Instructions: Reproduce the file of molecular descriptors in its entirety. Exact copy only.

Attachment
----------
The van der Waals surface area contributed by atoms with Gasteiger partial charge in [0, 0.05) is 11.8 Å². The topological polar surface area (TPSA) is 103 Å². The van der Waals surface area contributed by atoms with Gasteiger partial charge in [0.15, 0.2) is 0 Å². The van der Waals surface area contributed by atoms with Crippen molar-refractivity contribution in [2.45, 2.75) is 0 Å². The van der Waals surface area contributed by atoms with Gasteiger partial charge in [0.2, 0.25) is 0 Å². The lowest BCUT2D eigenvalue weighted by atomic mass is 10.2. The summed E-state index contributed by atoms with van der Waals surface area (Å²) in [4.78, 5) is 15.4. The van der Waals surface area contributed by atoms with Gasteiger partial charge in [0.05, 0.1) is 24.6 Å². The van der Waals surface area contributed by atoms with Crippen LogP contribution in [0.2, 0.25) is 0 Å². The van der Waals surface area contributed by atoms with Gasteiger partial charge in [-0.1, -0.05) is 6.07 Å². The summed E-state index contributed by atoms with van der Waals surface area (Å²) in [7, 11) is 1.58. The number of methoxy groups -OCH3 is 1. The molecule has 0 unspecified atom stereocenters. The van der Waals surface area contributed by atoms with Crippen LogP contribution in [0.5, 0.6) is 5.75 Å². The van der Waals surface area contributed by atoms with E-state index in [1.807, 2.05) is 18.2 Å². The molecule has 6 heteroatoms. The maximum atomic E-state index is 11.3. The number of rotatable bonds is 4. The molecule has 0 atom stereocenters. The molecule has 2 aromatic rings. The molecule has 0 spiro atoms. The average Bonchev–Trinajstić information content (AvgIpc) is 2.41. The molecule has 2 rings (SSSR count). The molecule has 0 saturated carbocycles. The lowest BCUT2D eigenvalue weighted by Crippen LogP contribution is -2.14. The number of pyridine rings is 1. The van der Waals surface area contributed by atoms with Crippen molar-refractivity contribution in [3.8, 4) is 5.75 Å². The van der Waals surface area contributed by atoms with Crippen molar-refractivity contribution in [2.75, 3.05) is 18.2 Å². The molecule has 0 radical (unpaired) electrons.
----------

The van der Waals surface area contributed by atoms with Gasteiger partial charge in [0, 0.05) is 11.8 Å². The topological polar surface area (TPSA) is 103 Å². The van der Waals surface area contributed by atoms with Gasteiger partial charge in [0.15, 0.2) is 0 Å². The van der Waals surface area contributed by atoms with Crippen molar-refractivity contribution in [2.45, 2.75) is 0 Å². The van der Waals surface area contributed by atoms with Gasteiger partial charge in [0.2, 0.25) is 0 Å². The lowest BCUT2D eigenvalue weighted by atomic mass is 10.2. The summed E-state index contributed by atoms with van der Waals surface area (Å²) in [4.78, 5) is 15.4. The van der Waals surface area contributed by atoms with Gasteiger partial charge in [0.05, 0.1) is 24.6 Å². The van der Waals surface area contributed by atoms with Crippen LogP contribution in [0.2, 0.25) is 0 Å². The van der Waals surface area contributed by atoms with Gasteiger partial charge in [-0.1, -0.05) is 6.07 Å². The summed E-state index contributed by atoms with van der Waals surface area (Å²) in [7, 11) is 1.58. The number of methoxy groups -OCH3 is 1. The molecule has 0 unspecified atom stereocenters. The van der Waals surface area contributed by atoms with Crippen LogP contribution in [0.5, 0.6) is 5.75 Å². The van der Waals surface area contributed by atoms with E-state index in [1.807, 2.05) is 18.2 Å². The molecule has 6 heteroatoms. The maximum atomic E-state index is 11.3. The number of rotatable bonds is 4. The molecule has 0 atom stereocenters. The molecule has 2 aromatic rings. The molecule has 0 spiro atoms. The average Bonchev–Trinajstić information content (AvgIpc) is 2.41. The molecule has 2 rings (SSSR count). The molecule has 0 saturated carbocycles. The lowest BCUT2D eigenvalue weighted by Crippen LogP contribution is -2.14. The number of pyridine rings is 1. The van der Waals surface area contributed by atoms with Crippen molar-refractivity contribution in [3.8, 4) is 5.75 Å². The van der Waals surface area contributed by atoms with Crippen molar-refractivity contribution in [2.75, 3.05) is 18.2 Å². The molecule has 0 radical (unpaired) electrons.